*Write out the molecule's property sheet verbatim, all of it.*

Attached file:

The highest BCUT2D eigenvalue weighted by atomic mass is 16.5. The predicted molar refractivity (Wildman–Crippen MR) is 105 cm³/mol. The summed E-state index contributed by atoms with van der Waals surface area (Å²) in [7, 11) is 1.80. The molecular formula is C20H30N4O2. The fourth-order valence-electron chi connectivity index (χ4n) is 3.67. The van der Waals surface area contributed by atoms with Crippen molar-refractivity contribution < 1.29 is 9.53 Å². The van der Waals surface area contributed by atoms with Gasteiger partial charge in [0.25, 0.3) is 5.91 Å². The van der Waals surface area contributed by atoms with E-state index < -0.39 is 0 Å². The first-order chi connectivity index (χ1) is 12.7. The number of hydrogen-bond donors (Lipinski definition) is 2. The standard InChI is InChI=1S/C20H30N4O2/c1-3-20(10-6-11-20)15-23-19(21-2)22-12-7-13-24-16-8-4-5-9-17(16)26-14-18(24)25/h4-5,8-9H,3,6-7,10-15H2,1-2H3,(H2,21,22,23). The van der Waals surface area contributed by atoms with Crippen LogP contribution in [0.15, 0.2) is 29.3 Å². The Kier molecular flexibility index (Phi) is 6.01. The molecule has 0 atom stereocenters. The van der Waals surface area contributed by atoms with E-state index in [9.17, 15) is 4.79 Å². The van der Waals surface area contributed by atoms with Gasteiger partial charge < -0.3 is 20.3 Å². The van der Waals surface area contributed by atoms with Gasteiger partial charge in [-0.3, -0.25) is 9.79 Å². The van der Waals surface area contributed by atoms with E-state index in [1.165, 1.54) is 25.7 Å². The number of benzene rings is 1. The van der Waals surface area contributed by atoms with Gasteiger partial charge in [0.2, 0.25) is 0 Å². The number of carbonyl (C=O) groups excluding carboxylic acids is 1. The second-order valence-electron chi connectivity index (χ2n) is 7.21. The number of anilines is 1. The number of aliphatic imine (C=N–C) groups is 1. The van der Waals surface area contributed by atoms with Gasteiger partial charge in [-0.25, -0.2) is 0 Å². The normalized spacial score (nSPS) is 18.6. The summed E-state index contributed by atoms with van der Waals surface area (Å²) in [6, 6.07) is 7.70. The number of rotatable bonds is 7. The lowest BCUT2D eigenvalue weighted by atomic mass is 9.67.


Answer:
The highest BCUT2D eigenvalue weighted by atomic mass is 16.5. The predicted molar refractivity (Wildman–Crippen MR) is 105 cm³/mol. The summed E-state index contributed by atoms with van der Waals surface area (Å²) in [7, 11) is 1.80. The molecular formula is C20H30N4O2. The fourth-order valence-electron chi connectivity index (χ4n) is 3.67. The van der Waals surface area contributed by atoms with Crippen molar-refractivity contribution < 1.29 is 9.53 Å². The van der Waals surface area contributed by atoms with Gasteiger partial charge in [0.25, 0.3) is 5.91 Å². The van der Waals surface area contributed by atoms with E-state index < -0.39 is 0 Å². The first-order chi connectivity index (χ1) is 12.7. The number of hydrogen-bond donors (Lipinski definition) is 2. The standard InChI is InChI=1S/C20H30N4O2/c1-3-20(10-6-11-20)15-23-19(21-2)22-12-7-13-24-16-8-4-5-9-17(16)26-14-18(24)25/h4-5,8-9H,3,6-7,10-15H2,1-2H3,(H2,21,22,23). The van der Waals surface area contributed by atoms with Crippen LogP contribution in [0.15, 0.2) is 29.3 Å². The Kier molecular flexibility index (Phi) is 6.01. The molecule has 0 atom stereocenters. The van der Waals surface area contributed by atoms with E-state index in [9.17, 15) is 4.79 Å². The van der Waals surface area contributed by atoms with Gasteiger partial charge < -0.3 is 20.3 Å². The van der Waals surface area contributed by atoms with Gasteiger partial charge in [-0.3, -0.25) is 9.79 Å². The van der Waals surface area contributed by atoms with E-state index in [1.165, 1.54) is 25.7 Å². The number of benzene rings is 1. The van der Waals surface area contributed by atoms with Gasteiger partial charge in [0.2, 0.25) is 0 Å². The number of carbonyl (C=O) groups excluding carboxylic acids is 1. The second-order valence-electron chi connectivity index (χ2n) is 7.21. The number of anilines is 1. The number of aliphatic imine (C=N–C) groups is 1. The van der Waals surface area contributed by atoms with Gasteiger partial charge in [-0.25, -0.2) is 0 Å². The normalized spacial score (nSPS) is 18.6. The summed E-state index contributed by atoms with van der Waals surface area (Å²) in [6, 6.07) is 7.70. The number of rotatable bonds is 7. The lowest BCUT2D eigenvalue weighted by atomic mass is 9.67.